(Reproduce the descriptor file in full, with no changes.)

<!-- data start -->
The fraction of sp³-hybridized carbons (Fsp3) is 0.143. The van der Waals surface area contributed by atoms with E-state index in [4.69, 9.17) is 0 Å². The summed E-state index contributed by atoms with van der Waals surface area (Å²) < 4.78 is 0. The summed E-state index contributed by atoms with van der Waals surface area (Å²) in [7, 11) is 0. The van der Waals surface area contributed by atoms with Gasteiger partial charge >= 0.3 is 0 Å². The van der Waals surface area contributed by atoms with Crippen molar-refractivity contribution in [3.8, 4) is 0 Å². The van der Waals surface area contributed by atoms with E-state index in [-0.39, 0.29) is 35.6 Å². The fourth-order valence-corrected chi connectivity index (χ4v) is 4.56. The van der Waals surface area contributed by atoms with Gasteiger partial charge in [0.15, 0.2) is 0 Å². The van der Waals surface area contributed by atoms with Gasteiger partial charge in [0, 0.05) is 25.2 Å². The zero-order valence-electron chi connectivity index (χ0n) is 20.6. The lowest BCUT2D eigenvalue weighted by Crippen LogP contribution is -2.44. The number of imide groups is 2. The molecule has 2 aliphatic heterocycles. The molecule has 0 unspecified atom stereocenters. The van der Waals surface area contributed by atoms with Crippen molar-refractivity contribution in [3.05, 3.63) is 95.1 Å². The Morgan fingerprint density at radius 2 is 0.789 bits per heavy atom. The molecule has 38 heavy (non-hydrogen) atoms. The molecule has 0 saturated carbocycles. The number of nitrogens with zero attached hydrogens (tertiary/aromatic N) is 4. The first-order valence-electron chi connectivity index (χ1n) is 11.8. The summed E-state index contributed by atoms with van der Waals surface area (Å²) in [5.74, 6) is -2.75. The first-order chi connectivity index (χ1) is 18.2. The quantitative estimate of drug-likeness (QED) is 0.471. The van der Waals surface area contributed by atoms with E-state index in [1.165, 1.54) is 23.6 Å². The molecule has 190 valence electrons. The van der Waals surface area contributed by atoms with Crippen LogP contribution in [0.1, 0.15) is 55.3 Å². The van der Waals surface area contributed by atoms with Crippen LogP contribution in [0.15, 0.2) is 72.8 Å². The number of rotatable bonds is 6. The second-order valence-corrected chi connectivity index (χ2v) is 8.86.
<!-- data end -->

The fraction of sp³-hybridized carbons (Fsp3) is 0.143. The van der Waals surface area contributed by atoms with E-state index in [4.69, 9.17) is 0 Å². The summed E-state index contributed by atoms with van der Waals surface area (Å²) < 4.78 is 0. The summed E-state index contributed by atoms with van der Waals surface area (Å²) in [7, 11) is 0. The van der Waals surface area contributed by atoms with Gasteiger partial charge >= 0.3 is 0 Å². The van der Waals surface area contributed by atoms with Crippen molar-refractivity contribution in [3.8, 4) is 0 Å². The van der Waals surface area contributed by atoms with E-state index in [-0.39, 0.29) is 35.6 Å². The fourth-order valence-corrected chi connectivity index (χ4v) is 4.56. The van der Waals surface area contributed by atoms with Gasteiger partial charge in [0.15, 0.2) is 0 Å². The van der Waals surface area contributed by atoms with Gasteiger partial charge in [0, 0.05) is 25.2 Å². The zero-order valence-electron chi connectivity index (χ0n) is 20.6. The lowest BCUT2D eigenvalue weighted by Crippen LogP contribution is -2.44. The number of imide groups is 2. The molecule has 2 aliphatic heterocycles. The molecule has 0 unspecified atom stereocenters. The van der Waals surface area contributed by atoms with Crippen molar-refractivity contribution in [3.05, 3.63) is 95.1 Å². The Morgan fingerprint density at radius 2 is 0.789 bits per heavy atom. The molecule has 38 heavy (non-hydrogen) atoms. The molecule has 0 saturated carbocycles. The number of nitrogens with zero attached hydrogens (tertiary/aromatic N) is 4. The first-order valence-electron chi connectivity index (χ1n) is 11.8. The summed E-state index contributed by atoms with van der Waals surface area (Å²) in [5.74, 6) is -2.75. The first-order chi connectivity index (χ1) is 18.2. The quantitative estimate of drug-likeness (QED) is 0.471. The van der Waals surface area contributed by atoms with E-state index in [1.165, 1.54) is 23.6 Å². The molecule has 190 valence electrons. The van der Waals surface area contributed by atoms with Crippen LogP contribution in [0.1, 0.15) is 55.3 Å². The van der Waals surface area contributed by atoms with Crippen LogP contribution in [0.15, 0.2) is 72.8 Å². The number of rotatable bonds is 6. The second-order valence-corrected chi connectivity index (χ2v) is 8.86.